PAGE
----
This event took place in the Mediterranean sea. The fish in the book of Jonah is described merely as a great fish, without specifying the kind. The Greek word translated whale, in the New Testament, may denote a large fish of any kind.

"Three days and three nights.' See Jonah i. 17. Christ was in the grave but two nights and a part of three days. See Matt. xxviii. 6. This computation is, however, strictly in accordance with the Jewish mode of reckoning, that a part of a day was to be received as a whole. Many instances of this kind occur in both sacred and common history: See 2 Chron. x. 5-12. Gen. xlii. 17, 18. Compare Esther iv. 16 with v. 1. 'In the heart of the earth.' The Jews used the word 'heart to denote the interior of a thing. It means here, to be in the grave or sepulchre.

41 The men of Nineveh shall rise in judgment with this generation, and shall condemn it: because they repented at the preaching of Jonas; and, behold, a greater than Jonas is here.

Nineveh was the capital of the Assyrian empire: It was a city of vast extent. It contained in the time of Jonah, it is supposed, 600,000 inhabitants. The destruction of Nineveh, threatened by Jonah in forty days, was suspended, upon their repentance, 200 years. It was then overthrown by the Babylonians, about 600 years before Christ. 'Shall condemn it.' They, ignorant and wicked heathen, repented when threatened with temporal judgment by a mere man, Jonah; you, Jews, professing to be en

lightened, and threatened for your great wickedness with eternal punishment by the Son of God, a far greater being than Jonah, repent not, and must therefore meet with a far heavier con demnation.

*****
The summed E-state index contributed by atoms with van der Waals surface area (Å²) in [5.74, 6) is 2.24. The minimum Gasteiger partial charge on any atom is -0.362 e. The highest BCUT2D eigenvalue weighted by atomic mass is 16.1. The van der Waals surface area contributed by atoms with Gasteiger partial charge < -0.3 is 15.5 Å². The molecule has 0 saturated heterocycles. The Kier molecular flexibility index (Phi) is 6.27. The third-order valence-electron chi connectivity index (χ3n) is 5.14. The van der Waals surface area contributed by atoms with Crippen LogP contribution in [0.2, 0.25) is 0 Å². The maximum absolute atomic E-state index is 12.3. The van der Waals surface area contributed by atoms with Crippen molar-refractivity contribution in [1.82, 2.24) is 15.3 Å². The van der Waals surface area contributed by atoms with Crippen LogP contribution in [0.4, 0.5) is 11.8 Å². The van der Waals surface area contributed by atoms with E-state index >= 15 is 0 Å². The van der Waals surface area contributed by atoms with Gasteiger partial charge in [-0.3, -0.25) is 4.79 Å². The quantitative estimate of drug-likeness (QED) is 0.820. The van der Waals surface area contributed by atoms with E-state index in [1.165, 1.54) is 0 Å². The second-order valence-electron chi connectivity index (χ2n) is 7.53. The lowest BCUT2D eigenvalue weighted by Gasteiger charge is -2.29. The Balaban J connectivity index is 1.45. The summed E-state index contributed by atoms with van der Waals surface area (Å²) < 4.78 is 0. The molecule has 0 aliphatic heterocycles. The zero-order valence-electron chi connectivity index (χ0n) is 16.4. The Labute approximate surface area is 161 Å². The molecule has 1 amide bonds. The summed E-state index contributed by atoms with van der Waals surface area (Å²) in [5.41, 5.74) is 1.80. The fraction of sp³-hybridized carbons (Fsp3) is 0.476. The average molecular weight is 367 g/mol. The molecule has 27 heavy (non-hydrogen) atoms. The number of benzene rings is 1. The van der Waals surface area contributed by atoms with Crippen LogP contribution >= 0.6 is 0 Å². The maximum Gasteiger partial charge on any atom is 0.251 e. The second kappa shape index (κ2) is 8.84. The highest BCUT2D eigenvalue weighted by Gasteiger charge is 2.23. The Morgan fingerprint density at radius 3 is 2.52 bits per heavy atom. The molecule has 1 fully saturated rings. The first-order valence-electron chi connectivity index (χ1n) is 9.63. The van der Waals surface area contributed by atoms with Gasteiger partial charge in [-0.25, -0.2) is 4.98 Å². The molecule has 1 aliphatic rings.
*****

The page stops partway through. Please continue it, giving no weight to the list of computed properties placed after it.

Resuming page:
42 The queen of the south shall rise up in the judgment with this generation, and shall condemn it: for she came from the uttermost parts of the earth to hear the wisdom of Solomon; and, behold, a greater than. Solomon is here.

The queen of the south. That is, the queen of Sheba, 1 Kings x. 1. Sheba was probably a city of Arabia, situated to the souih of Judea. From the uttermost parts of the earth.' This means simply from the most distant parts of the habitable world then known. See a similar expression in Deut. xxviii. 49. She would condemn that generation, for she came a great distance to hear the wisdom of Solomon; and the Jews of that age would not listen to the wisdom of one much greater than Solomon, though present with them.

43 When the unclean spirit is gone out of a man, he walketh through dry places, seeking rest, and findeth none.

When the unclean spirit,' &c. The Jews had asked a sign from heaven that should decisively prove that he was the Messiah, and satisfy their unbelief. He replies that though he should give them such a sign-a proof conclusive and satisfactory; and though for a time they should profess to believe, and apparently reform, yet such was the obstinacy of their unbelief and wickedness, that they would soon return to them, and become worse and worse. Infidelity and wickedness, like an evil spirit in a possessed man, were appropriately at home in them. If driven out, they would find no other place so fit, and comfortable, and undisturbed, as their bosoms. They would return therefore and dwell with them. “He walketh through dry places.? That is, through deserts-regions of country unwatered, sandy, barren, desolate. Our Saviour here speaks according to the ancient opinions of the Jews, that evil spirits had their abodes in those desolate uninhabited regions. See Rev. xviii. 2. 'Seeking rest, and findeth none.' Those desolate and dry regions are represented as uncomfortable habitations : so much so, that the dissatisfied spirit, better pleased with a dwelling in the bosoms of men, as affording an opportunity of doing evil, seeks a return there.

44 Then he saith, I will return into my house from whence I came out; and when he is come, he findeth it empty, swept, and garnished.

« FöregåendeFortsätt »